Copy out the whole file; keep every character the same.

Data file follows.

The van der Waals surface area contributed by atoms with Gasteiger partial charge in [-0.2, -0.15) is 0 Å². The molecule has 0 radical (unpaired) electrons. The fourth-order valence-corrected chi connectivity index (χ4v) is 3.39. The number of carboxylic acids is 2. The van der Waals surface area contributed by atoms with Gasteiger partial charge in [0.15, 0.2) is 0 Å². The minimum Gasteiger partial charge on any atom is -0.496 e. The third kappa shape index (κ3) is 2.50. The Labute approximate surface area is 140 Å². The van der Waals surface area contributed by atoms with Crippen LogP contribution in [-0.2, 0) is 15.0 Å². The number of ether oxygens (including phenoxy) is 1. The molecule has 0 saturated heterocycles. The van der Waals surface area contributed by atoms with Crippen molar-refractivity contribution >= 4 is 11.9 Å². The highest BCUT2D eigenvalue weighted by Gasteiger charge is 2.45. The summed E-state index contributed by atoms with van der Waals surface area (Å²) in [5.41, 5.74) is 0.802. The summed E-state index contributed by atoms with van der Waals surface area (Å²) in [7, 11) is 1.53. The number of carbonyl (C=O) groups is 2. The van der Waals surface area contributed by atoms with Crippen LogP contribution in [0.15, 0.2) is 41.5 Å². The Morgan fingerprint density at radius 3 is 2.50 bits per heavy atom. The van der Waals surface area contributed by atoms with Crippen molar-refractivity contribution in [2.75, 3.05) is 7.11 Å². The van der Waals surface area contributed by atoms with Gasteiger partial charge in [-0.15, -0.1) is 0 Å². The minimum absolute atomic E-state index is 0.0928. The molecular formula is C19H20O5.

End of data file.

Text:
The van der Waals surface area contributed by atoms with Gasteiger partial charge in [-0.2, -0.15) is 0 Å². The molecule has 0 radical (unpaired) electrons. The fourth-order valence-corrected chi connectivity index (χ4v) is 3.39. The number of carboxylic acids is 2. The van der Waals surface area contributed by atoms with Gasteiger partial charge in [0.15, 0.2) is 0 Å². The minimum Gasteiger partial charge on any atom is -0.496 e. The third kappa shape index (κ3) is 2.50. The Labute approximate surface area is 140 Å². The van der Waals surface area contributed by atoms with Crippen LogP contribution in [-0.2, 0) is 15.0 Å². The number of ether oxygens (including phenoxy) is 1. The molecule has 0 saturated heterocycles. The van der Waals surface area contributed by atoms with Crippen molar-refractivity contribution >= 4 is 11.9 Å². The highest BCUT2D eigenvalue weighted by Gasteiger charge is 2.45. The summed E-state index contributed by atoms with van der Waals surface area (Å²) in [5.41, 5.74) is 0.802. The summed E-state index contributed by atoms with van der Waals surface area (Å²) in [7, 11) is 1.53. The number of carbonyl (C=O) groups is 2. The van der Waals surface area contributed by atoms with Crippen LogP contribution in [0.15, 0.2) is 41.5 Å². The Morgan fingerprint density at radius 3 is 2.50 bits per heavy atom. The van der Waals surface area contributed by atoms with Crippen molar-refractivity contribution in [2.75, 3.05) is 7.11 Å². The van der Waals surface area contributed by atoms with Gasteiger partial charge in [-0.15, -0.1) is 0 Å². The minimum absolute atomic E-state index is 0.0928. The molecular formula is C19H20O5.